Three ESOP Myths, Debunked

By Camille Kerr

Three ESOP Myths, Debunked

Myth #1: ESOPs are too risky for employees

One argument against employee stock ownership plans (ESOP) is that they invest primarily in a single asset, company stock, which puts too many eggs in one basket. That argument makes sense in theory, but in practice it does not apply to the vast majority of ESOPs for three reasons. First, ESOPs do not pose any financial risk to employees; in general, they are fully funded by the company. There is no employee contribution to lose, only a benefit to gain if the company does well. Second, employee-owned companies are more likely than traditional companies to have a 401(k) plan in addition to the ESOP. As a result, employees at ESOP companies have 2.5 times more in their retirement accounts on average than employees at non-ESOP companies. Lastly, while ESOPs are designed to invest primarily in employer stock, they provide for some diversification. Participants approaching retirement age (and meeting tenure requirements) must be given the option to diversify a percentage of stock held in their accounts, and ESOPs often have assets besides employer stock in the plan.

Myth #2: ESOPs are more likely to fail than traditional companies

There is a misconception that employee-owned companies have a higher failure rate than traditional companies. One reason that this myth exists is the handful of highly publicized examples where ESOP companies went bankrupt, such as the Tribune Company or United Airlines. We once heard an employee owner say, “ESOPs just have a harder time succeeding. Over 90 percent of them fail.” In fact, the opposite is true. ESOP companies almost never fail to repay the loan that most take out to become employee owned (under 0.5 percent in a study conducted by the National Center for Employee Ownership.) In contrast, similar purchases of companies by private equity firms fail at a rate that is 10 to 20 times as high. ESOPs also have 25 percent higher job growth over a 10-year period. In addition, employee owners were one-fourth as likely to be laid off during the recession as employees without an ownership stake in their companies. However, ESOPs are not a silver bullet. Like any business, ESOP companies can suffer declining performance or even close their doors. In general, though, employee-owned companies are more durable and more likely to outperform the competition.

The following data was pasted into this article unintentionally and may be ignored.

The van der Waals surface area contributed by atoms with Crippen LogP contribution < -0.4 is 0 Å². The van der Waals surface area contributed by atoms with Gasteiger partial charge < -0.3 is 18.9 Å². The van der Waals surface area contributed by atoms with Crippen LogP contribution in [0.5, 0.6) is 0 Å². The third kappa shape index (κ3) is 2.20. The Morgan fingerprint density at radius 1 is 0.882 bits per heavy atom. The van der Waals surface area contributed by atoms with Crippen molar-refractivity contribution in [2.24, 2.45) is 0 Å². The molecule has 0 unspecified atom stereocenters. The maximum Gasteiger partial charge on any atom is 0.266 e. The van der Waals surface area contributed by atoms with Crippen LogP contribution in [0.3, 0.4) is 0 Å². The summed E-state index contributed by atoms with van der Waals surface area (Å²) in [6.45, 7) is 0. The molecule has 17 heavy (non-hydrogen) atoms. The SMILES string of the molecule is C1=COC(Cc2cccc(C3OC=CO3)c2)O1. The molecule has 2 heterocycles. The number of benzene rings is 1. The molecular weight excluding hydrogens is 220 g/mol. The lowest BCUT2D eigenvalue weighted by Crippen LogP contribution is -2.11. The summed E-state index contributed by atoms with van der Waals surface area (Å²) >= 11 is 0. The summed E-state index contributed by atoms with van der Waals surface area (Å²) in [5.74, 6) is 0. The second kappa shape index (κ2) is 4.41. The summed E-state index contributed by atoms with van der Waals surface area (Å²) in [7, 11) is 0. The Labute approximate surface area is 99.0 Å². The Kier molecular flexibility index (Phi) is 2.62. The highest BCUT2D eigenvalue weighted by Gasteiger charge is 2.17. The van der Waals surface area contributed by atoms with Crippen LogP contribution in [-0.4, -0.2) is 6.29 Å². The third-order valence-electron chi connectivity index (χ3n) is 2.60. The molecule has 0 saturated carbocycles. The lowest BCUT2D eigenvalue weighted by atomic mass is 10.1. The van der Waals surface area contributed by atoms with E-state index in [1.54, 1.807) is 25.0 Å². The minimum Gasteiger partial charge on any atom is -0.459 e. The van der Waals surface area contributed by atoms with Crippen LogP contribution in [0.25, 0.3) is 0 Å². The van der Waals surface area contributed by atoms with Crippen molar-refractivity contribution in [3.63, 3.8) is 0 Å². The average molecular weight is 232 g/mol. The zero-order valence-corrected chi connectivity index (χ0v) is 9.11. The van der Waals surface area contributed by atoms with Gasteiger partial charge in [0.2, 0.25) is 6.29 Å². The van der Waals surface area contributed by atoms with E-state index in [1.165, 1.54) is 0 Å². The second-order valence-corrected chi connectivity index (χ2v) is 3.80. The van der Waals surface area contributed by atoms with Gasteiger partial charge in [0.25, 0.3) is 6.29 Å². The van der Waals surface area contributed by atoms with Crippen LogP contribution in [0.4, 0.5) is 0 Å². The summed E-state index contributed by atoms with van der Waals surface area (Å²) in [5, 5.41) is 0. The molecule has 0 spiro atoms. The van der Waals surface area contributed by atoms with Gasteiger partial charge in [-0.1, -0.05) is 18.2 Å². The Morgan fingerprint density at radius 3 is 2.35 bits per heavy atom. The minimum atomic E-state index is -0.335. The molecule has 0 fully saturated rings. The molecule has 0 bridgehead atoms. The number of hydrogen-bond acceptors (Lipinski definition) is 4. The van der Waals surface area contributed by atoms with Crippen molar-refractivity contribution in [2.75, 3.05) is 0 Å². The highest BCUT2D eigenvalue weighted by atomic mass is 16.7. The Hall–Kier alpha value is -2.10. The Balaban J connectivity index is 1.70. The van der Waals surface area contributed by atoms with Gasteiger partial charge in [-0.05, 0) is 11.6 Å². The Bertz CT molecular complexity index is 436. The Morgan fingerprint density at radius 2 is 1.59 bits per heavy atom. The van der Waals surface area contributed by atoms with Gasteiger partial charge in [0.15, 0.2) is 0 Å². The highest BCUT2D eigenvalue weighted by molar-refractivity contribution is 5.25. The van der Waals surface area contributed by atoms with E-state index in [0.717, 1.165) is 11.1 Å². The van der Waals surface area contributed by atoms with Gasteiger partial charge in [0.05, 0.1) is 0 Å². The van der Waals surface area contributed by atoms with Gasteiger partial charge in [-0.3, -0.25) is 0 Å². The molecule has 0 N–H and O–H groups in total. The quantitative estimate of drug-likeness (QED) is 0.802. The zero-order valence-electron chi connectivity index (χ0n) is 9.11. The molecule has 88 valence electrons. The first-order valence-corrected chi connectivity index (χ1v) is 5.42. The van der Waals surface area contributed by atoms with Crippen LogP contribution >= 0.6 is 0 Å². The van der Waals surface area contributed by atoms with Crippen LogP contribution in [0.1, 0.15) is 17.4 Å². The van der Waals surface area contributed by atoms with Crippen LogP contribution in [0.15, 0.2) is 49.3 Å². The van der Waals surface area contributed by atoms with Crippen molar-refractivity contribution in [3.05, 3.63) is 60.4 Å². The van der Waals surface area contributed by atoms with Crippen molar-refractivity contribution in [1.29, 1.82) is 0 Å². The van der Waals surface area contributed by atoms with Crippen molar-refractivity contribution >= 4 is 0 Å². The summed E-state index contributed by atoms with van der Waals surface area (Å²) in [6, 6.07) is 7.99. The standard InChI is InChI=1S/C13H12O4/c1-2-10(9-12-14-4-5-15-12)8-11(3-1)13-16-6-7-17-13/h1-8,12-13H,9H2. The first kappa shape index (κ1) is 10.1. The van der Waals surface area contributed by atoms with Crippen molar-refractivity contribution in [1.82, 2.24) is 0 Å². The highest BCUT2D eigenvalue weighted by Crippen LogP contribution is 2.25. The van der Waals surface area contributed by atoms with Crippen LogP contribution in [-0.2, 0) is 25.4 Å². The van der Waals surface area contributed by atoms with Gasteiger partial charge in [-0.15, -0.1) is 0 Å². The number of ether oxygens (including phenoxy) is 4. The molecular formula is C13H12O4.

Myth #3: An ESOP is nothing more than a retirement benefit

While an ESOP is similar to a 401(k) plan in many ways, employee ownership has benefits beyond contributions to a retirement account. The fundamental difference is that ESOP participants have ownership stakes in their companies, which gives them the right to benefit financially from the success and growth that they help to build. At companies that foster an ownership culture, the benefits of employee ownership are even greater. Employee owners at these companies experience structured opportunities for participation and increased decision-making authority, a heightened sense of camaraderie and teamwork, and a fairer work environment. For example, here is one employee’s response when asked what comes to mind first when you think about employee ownership: “How special it is to not only be part of a team but to know that everyone is empowered to make informed decisions and pull on all of our combined strengths and weaknesses. We truly are all in it together.” This is not the unique perspective of one employee owner. In the NCEO’s Ownership Culture Survey database of responses, which includes data from more than 15,000 respondents at more than 90 companies, employee owners rank “being treated fairly” and “a sense of community” as the two most important aspects of ownership, followed by “getting the maximum financial payoff.”

About the Author

Camille Kerr

Camille Kerr, director of research, National Center for Employee Ownership

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